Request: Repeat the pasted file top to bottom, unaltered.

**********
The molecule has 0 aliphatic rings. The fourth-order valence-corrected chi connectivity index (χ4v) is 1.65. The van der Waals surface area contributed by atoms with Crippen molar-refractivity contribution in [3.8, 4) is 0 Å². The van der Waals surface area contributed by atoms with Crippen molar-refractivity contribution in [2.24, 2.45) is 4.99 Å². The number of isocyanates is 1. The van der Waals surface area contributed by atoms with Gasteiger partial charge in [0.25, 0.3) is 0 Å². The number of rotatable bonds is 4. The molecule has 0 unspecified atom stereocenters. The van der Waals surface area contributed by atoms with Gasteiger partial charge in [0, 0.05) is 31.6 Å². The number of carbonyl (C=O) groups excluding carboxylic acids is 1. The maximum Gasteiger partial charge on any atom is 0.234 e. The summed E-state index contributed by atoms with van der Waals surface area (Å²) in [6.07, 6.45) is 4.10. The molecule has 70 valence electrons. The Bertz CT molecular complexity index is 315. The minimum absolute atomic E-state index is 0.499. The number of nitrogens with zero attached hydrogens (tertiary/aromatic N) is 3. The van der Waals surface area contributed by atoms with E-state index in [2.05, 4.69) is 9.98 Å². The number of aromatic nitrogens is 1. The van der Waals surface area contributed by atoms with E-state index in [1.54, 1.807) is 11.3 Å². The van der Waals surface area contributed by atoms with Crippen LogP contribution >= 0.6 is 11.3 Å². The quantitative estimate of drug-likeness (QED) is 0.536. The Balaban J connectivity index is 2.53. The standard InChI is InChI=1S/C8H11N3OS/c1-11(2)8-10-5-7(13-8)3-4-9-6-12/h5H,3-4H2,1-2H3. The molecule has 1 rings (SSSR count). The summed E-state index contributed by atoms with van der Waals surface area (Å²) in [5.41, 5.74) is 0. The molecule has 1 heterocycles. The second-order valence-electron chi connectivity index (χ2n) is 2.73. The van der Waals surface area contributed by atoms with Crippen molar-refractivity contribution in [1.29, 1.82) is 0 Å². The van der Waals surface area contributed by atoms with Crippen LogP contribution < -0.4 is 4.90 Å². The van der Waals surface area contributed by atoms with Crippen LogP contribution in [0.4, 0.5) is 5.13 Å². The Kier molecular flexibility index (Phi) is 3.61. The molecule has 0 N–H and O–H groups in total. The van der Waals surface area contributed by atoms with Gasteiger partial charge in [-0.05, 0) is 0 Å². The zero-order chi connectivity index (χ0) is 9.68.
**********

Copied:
The molecule has 0 aliphatic rings. The fourth-order valence-corrected chi connectivity index (χ4v) is 1.65. The van der Waals surface area contributed by atoms with Crippen molar-refractivity contribution in [3.8, 4) is 0 Å². The van der Waals surface area contributed by atoms with Crippen molar-refractivity contribution in [2.24, 2.45) is 4.99 Å². The number of isocyanates is 1. The van der Waals surface area contributed by atoms with Gasteiger partial charge in [0.25, 0.3) is 0 Å². The number of rotatable bonds is 4. The molecule has 0 unspecified atom stereocenters. The van der Waals surface area contributed by atoms with Gasteiger partial charge in [0, 0.05) is 31.6 Å². The number of carbonyl (C=O) groups excluding carboxylic acids is 1. The maximum Gasteiger partial charge on any atom is 0.234 e. The summed E-state index contributed by atoms with van der Waals surface area (Å²) in [6.07, 6.45) is 4.10. The molecule has 70 valence electrons. The Bertz CT molecular complexity index is 315. The minimum absolute atomic E-state index is 0.499. The number of nitrogens with zero attached hydrogens (tertiary/aromatic N) is 3. The van der Waals surface area contributed by atoms with E-state index in [2.05, 4.69) is 9.98 Å². The number of aromatic nitrogens is 1. The van der Waals surface area contributed by atoms with E-state index in [1.54, 1.807) is 11.3 Å². The van der Waals surface area contributed by atoms with Crippen LogP contribution >= 0.6 is 11.3 Å². The quantitative estimate of drug-likeness (QED) is 0.536. The Balaban J connectivity index is 2.53. The standard InChI is InChI=1S/C8H11N3OS/c1-11(2)8-10-5-7(13-8)3-4-9-6-12/h5H,3-4H2,1-2H3. The molecule has 1 rings (SSSR count). The summed E-state index contributed by atoms with van der Waals surface area (Å²) in [5.41, 5.74) is 0. The molecule has 1 heterocycles. The second-order valence-electron chi connectivity index (χ2n) is 2.73. The van der Waals surface area contributed by atoms with Crippen molar-refractivity contribution in [1.29, 1.82) is 0 Å². The van der Waals surface area contributed by atoms with Crippen LogP contribution < -0.4 is 4.90 Å². The van der Waals surface area contributed by atoms with Crippen LogP contribution in [0.4, 0.5) is 5.13 Å². The Kier molecular flexibility index (Phi) is 3.61. The molecule has 0 N–H and O–H groups in total. The van der Waals surface area contributed by atoms with Gasteiger partial charge in [-0.05, 0) is 0 Å². The zero-order chi connectivity index (χ0) is 9.68.